SteelSeries Reinvents the Key Switch for Apex Pro Keyboards

Apex Pro Keyboard ( (Image credit: SteelSeries))

Whether you're typing or gaming, your keyboard experience is all about the switches. You can get switches with a low-actuation point that triggers when you barely press or ones with a high actuation point that makes you push the key nearly all the way down to the bottom before it registers. But with a few special exceptions like the analog Wooting One keyboard, you can't adjust the actuation on a keyboard.

Enter SteelSeries' new OmniPoint switches, which let set their actuation point in 10 different positions, ranging from a light 0.4mm to a hard 3.6mm. So, if you want a light touch for blasting enemies in Counter-Strike: Global Offensive, you can set it to 0.4mm and rapid fire practically just by breathing on the key caps. Then, when you're writing a report, you can go for a more reasonable actuation point of 2mm so that you avoid accidental keypresses.

These switches are SteelSeries' own design and are exclusively available in its upcoming Apex Pro keyboards. I had a chance to go fingers-on with an Apex Pro here at Computex Taipei and I was impressed not only with the technology, but also with the keyboard's features and design.

Apex Pro's Other Features

Due out in a few weeks for $199 (or $169 for the tenkeyless version), the Apex Pro has some neat extras you don't find on every premium keyboard. A black and white OLED screen sits in the upper right corner of the keyboard with a dial and a button next to it. You can use these navigational controls to set everything, from the lighting configuration to the macros and the actuation level, without installing any software on your PC. You can also configure all these options through the SteelSeries app in Windows where you can upload an animated GIF to display on the screen if you want.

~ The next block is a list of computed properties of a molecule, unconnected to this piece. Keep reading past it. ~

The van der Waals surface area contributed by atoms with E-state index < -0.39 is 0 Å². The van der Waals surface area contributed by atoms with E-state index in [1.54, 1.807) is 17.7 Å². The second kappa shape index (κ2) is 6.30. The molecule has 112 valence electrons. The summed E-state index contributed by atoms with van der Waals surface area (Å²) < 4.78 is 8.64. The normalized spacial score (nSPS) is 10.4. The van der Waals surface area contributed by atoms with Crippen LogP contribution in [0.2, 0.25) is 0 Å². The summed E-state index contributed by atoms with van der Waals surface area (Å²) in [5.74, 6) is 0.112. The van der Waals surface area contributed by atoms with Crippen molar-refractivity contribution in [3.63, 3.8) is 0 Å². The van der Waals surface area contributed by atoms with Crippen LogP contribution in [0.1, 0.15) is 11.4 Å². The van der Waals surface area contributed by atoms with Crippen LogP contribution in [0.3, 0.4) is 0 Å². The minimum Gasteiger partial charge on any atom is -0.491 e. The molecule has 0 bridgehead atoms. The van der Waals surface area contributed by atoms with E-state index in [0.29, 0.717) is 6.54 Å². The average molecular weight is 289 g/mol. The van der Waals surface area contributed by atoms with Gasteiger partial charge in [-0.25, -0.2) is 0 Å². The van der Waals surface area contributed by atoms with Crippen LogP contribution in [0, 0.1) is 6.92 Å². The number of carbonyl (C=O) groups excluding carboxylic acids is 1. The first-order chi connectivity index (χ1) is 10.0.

OLED Screen ( (Image credit: SteelSeries))

The Apex Pro comes with a comfy, detachable soft-touch wrist rest, which in my brief experience, felt much better than the cheap plastic units you get with most gaming keyboards. However, it's not padded or filled with gel so it's not going to be quite as comfy as our favorite keyboard accessory, the HyperX Wrist Rest.

Apex Pro Keyboard ( (Image credit: Tom's Hardware))

The back surface of the Apex Pro has a USB Type-A pass-through so you can attach a mouse or another peripheral to it. Rather than acting as a hub, the keyboard has a built-in cable that splits into two USB Type-A ports, one for the Apex Pro and another for the pass-through port. The port itself has a white backlight to help you find it in the dark. There's also a cable routing tunnel in the bottom.

Cable Routing ( (Image credit: Tom's Hardware))

How OmniPoint Switches Work

The OmniPoint switches have a linear feel that's very similar to the Cherry MX Red switches you'll find on so many other keyboards, but they work in a way that's different from normal mechanical switches. Where a normal mechanical switch actuates when two pieces of metal make contact during the key press, these OmniPoint switches use magnets and sensors that don't need to touch.

OmniPoint Switches( (Image credit: Tom's Hardware))